By Kati Weis

DENVER (CBS4) – The Major League Baseball All-Star Game last week helped Denver to see just as many people downtown as it saw before the pandemic. That’s according to location services data from mobile devices used downtown during the big event.

DENVER, CO – JULY 13: Fans enter the stadium before the 91st MLB All-Star Game presented by Mastercard at Coors Field on Tuesday, July 13, 2021 in Denver, Colorado. (Photo by Rob Tringali/MLB Photos via Getty Images)

Data from smart devices in downtown Denver during three days of the All-Star events show there were more than 250,000 mobile device users per day in downtown.

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That’s back to the pre-Covid numbers downtown used to see. In July 2019, there was an average of 250,000 users a day.

So far, overall, in July 2021, there’s been an average of 206,000 users per day.

The data also shows each month in 2021, the number of users downtown has continued to increase. In January 2021, there was an average of 85,000 people downtown each day, in February, there was an average of 94,000, in March, the average was 102,000, in April, it was 123,000, in May, it was 145,000, and the average was 183,000 in June.

(credit: DDP)

Here’s how the data works: Anyone with a smartphone or tablet who has their location services turned on for an app – like a rideshare app, for example – their anonymous location data will be sent to a company that works with the Downtown Denver Partnership. The company says no personal data whatsoever is sent from apps to the company, that in fact, the apps that send your location data to the company are required to anonymize it before sending it off.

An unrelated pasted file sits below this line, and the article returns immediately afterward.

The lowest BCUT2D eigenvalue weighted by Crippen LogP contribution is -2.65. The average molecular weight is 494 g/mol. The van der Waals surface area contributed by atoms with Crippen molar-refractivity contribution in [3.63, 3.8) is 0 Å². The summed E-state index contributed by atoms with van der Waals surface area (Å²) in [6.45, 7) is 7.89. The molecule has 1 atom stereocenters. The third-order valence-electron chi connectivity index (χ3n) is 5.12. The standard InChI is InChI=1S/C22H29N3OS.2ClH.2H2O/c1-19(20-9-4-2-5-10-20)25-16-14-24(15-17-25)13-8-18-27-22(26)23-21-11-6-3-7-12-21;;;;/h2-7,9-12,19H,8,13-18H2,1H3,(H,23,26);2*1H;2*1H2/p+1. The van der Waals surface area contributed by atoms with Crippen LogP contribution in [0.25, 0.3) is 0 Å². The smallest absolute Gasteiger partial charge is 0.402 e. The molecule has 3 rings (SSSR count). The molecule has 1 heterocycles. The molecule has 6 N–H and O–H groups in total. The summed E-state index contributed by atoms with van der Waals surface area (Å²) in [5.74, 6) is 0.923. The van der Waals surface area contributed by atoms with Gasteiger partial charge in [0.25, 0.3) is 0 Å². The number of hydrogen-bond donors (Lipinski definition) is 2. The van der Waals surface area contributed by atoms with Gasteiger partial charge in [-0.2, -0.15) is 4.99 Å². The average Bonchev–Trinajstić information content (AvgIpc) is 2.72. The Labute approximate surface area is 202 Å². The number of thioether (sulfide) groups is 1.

If you want to opt-out of being counted in the downtown data, simply turn off the location services on your smart device. Mobile phone users who have a flip phone, with no apps using location services, are not counted in the data.

Placer.ai is the company that works with the Downtown Denver Partnership to collect and aggregate the data. It provides this service for dozens of cities across the country.

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“We don’t know who the individuals are, but we know when mobile phones move throughout our center city,” said Tami Door, President and CEO of the Downtown Denver Partnership. “So, we know if the phone is here every day, it’s likely an employee, we know if a phone never leaves 24-7, it’s likely a resident.”

Door says the data helps drive important economic decisions for Denver’s future.

“It’s an outstanding way to look at how we do placemaking,” Door said. “When you’re looking at developing, or creating, or advancing a public space, you can better understand how much time people spend in that space. Do they just walk through the space, do they linger there, and that really helps you understand how to build these places out, to really meet the needs of the community.”

(credit: DDP)

Denver leaders are excited about this data, because they say it shows the city is making a big comeback.

Door says, right now, with people working in the office fewer days a week, it’s harder to discern which user is a tourist and which is a local, but she says the DDP is also collecting data from downtown businesses to get a better idea of how many people are coming back into the office.

Overall, she says the data is indicating downtown will come back with more visitors than before COVID-19 shook the world.

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“It’s important for us to track it primarily to show our community, the region, the state, and the country that downtown Denver is thriving,” Door said. “This is really great data to show that people are coming back. Compare that activity to who was here before, and it’s really an informational message that, Denver is strong, it’s resilient, it’s not just coming back how it was, it’s going to continue to grow exponentially, and these numbers help to show that.”

Kati Weis